Risk of Obtaining Routine Cultures During Presumed Aseptic Orthopaedic Procedures


Treating patients with antibiotics that are selected based on routine cultures obtained from presumed aseptic orthopaedic procedures may lead to an increased risk of antibiotic-related complications without reducing the rate of late deep infection. Routine cultures obtained from 60 of 169 procedures resulted in 23 (38.3%) positive and 37 (61.7%) negative results. Twenty-two patients (13.5%) developed late infections. Seven of 14 patients with positive cultures, who were treated with antibiotics, developed a late infection, while two of nine patients with routine cultures, who received no antibiotic treatment, developed a late infection. Six of 37 patients with negative cultures and seven of 109 patients with no cultures developed a late infection. In patients who developed late deep infection, the microorganism isolated on routine culture only corresponded to the microorganism causing late infection 55.5% of the time. Of all patients treated with antibiotics, seven (29%) experienced an antibiotic-related complication (p D .01). (Journal of Surgical Orthopaedic Advances 26(4):239–245, 2017) Key words: antibiotic-related complications, aseptic, orthopaedic procedures, routine cultures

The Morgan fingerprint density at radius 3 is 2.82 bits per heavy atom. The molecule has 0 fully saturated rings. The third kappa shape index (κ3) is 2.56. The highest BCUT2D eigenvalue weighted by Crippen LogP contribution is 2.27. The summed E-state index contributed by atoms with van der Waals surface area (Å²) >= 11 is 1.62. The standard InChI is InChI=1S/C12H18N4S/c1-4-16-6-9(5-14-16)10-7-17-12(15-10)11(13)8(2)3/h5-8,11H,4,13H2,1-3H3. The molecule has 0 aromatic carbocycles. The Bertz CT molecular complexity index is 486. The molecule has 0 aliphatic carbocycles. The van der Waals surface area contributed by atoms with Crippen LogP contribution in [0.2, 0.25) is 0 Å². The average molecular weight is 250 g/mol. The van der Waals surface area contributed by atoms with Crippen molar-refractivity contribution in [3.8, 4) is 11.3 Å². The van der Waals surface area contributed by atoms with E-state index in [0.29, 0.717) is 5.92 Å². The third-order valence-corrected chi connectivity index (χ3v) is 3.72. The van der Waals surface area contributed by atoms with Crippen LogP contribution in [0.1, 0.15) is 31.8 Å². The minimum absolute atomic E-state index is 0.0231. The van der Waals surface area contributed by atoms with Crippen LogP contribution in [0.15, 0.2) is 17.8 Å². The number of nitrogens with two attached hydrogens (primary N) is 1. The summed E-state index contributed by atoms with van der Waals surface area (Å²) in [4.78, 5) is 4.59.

MAJ Matthew A. Napierala, MD; MAJ Jaime L. Bellamy, DO; COL Clinton K. Murray, MD; CPT Richard K. Hurley, Jr., MD; Joseph C. Wenke, PhD; and Joseph R. Hsu, MD